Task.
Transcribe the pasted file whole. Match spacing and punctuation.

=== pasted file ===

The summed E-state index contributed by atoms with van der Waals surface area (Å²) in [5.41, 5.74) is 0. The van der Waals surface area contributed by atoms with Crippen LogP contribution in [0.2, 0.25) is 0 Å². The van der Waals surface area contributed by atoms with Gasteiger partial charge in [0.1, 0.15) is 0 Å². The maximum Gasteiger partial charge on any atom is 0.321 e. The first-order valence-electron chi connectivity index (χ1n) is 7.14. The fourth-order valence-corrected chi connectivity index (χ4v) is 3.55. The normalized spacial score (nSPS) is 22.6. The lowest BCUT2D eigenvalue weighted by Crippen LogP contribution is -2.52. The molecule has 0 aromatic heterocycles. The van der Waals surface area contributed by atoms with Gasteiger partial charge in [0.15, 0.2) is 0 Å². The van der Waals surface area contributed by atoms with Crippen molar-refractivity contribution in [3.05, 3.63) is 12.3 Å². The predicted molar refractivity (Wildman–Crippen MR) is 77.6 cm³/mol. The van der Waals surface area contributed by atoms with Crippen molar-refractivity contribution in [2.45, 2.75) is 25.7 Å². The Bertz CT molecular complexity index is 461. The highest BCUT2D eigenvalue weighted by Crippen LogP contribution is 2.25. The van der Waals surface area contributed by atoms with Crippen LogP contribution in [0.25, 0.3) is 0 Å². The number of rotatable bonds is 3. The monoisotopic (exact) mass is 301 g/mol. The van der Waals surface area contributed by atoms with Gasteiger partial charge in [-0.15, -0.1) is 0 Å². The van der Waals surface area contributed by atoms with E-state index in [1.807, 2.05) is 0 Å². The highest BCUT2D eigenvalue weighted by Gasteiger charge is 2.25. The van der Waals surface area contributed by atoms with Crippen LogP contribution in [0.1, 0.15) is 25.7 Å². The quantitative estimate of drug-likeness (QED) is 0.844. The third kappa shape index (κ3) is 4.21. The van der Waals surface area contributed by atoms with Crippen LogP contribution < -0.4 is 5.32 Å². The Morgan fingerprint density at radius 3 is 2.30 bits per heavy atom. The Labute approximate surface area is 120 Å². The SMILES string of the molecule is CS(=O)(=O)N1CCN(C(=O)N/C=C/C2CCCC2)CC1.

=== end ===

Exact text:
The summed E-state index contributed by atoms with van der Waals surface area (Å²) in [5.41, 5.74) is 0. The van der Waals surface area contributed by atoms with Crippen LogP contribution in [0.2, 0.25) is 0 Å². The van der Waals surface area contributed by atoms with Gasteiger partial charge in [0.1, 0.15) is 0 Å². The maximum Gasteiger partial charge on any atom is 0.321 e. The first-order valence-electron chi connectivity index (χ1n) is 7.14. The fourth-order valence-corrected chi connectivity index (χ4v) is 3.55. The normalized spacial score (nSPS) is 22.6. The lowest BCUT2D eigenvalue weighted by Crippen LogP contribution is -2.52. The molecule has 0 aromatic heterocycles. The van der Waals surface area contributed by atoms with Gasteiger partial charge in [0.15, 0.2) is 0 Å². The van der Waals surface area contributed by atoms with Crippen molar-refractivity contribution in [3.05, 3.63) is 12.3 Å². The predicted molar refractivity (Wildman–Crippen MR) is 77.6 cm³/mol. The van der Waals surface area contributed by atoms with Crippen molar-refractivity contribution in [2.45, 2.75) is 25.7 Å². The Bertz CT molecular complexity index is 461. The highest BCUT2D eigenvalue weighted by Crippen LogP contribution is 2.25. The van der Waals surface area contributed by atoms with Crippen LogP contribution in [0.25, 0.3) is 0 Å². The number of rotatable bonds is 3. The monoisotopic (exact) mass is 301 g/mol. The van der Waals surface area contributed by atoms with Gasteiger partial charge in [-0.15, -0.1) is 0 Å². The van der Waals surface area contributed by atoms with E-state index in [1.807, 2.05) is 0 Å². The highest BCUT2D eigenvalue weighted by Gasteiger charge is 2.25. The van der Waals surface area contributed by atoms with Crippen LogP contribution in [0.1, 0.15) is 25.7 Å². The quantitative estimate of drug-likeness (QED) is 0.844. The third kappa shape index (κ3) is 4.21. The van der Waals surface area contributed by atoms with Crippen LogP contribution < -0.4 is 5.32 Å². The Morgan fingerprint density at radius 3 is 2.30 bits per heavy atom. The Labute approximate surface area is 120 Å². The SMILES string of the molecule is CS(=O)(=O)N1CCN(C(=O)N/C=C/C2CCCC2)CC1.